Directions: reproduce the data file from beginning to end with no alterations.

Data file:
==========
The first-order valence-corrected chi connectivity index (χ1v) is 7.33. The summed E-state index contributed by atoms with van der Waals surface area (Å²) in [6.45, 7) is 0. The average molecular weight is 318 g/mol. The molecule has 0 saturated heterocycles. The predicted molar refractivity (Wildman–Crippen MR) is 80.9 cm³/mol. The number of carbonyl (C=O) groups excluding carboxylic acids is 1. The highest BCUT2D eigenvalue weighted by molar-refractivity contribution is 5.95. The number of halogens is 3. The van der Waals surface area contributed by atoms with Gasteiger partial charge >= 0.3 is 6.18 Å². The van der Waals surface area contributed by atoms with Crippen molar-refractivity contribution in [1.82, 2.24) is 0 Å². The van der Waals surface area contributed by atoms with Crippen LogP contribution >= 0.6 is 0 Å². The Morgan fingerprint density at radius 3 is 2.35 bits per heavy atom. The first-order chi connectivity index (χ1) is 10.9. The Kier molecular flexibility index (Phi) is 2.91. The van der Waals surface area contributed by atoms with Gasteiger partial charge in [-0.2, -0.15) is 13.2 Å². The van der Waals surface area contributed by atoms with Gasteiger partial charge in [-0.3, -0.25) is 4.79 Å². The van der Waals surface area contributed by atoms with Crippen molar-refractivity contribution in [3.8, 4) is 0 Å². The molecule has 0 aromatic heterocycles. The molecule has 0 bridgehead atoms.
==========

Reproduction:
The first-order valence-corrected chi connectivity index (χ1v) is 7.33. The summed E-state index contributed by atoms with van der Waals surface area (Å²) in [6.45, 7) is 0. The average molecular weight is 318 g/mol. The molecule has 0 saturated heterocycles. The predicted molar refractivity (Wildman–Crippen MR) is 80.9 cm³/mol. The number of carbonyl (C=O) groups excluding carboxylic acids is 1. The highest BCUT2D eigenvalue weighted by molar-refractivity contribution is 5.95. The number of halogens is 3. The van der Waals surface area contributed by atoms with Gasteiger partial charge >= 0.3 is 6.18 Å². The van der Waals surface area contributed by atoms with Crippen molar-refractivity contribution in [1.82, 2.24) is 0 Å². The van der Waals surface area contributed by atoms with Crippen LogP contribution >= 0.6 is 0 Å². The Morgan fingerprint density at radius 3 is 2.35 bits per heavy atom. The first-order chi connectivity index (χ1) is 10.9. The Kier molecular flexibility index (Phi) is 2.91. The van der Waals surface area contributed by atoms with Gasteiger partial charge in [-0.2, -0.15) is 13.2 Å². The van der Waals surface area contributed by atoms with Gasteiger partial charge in [-0.3, -0.25) is 4.79 Å². The van der Waals surface area contributed by atoms with Crippen molar-refractivity contribution in [3.8, 4) is 0 Å². The molecule has 0 aromatic heterocycles. The molecule has 0 bridgehead atoms.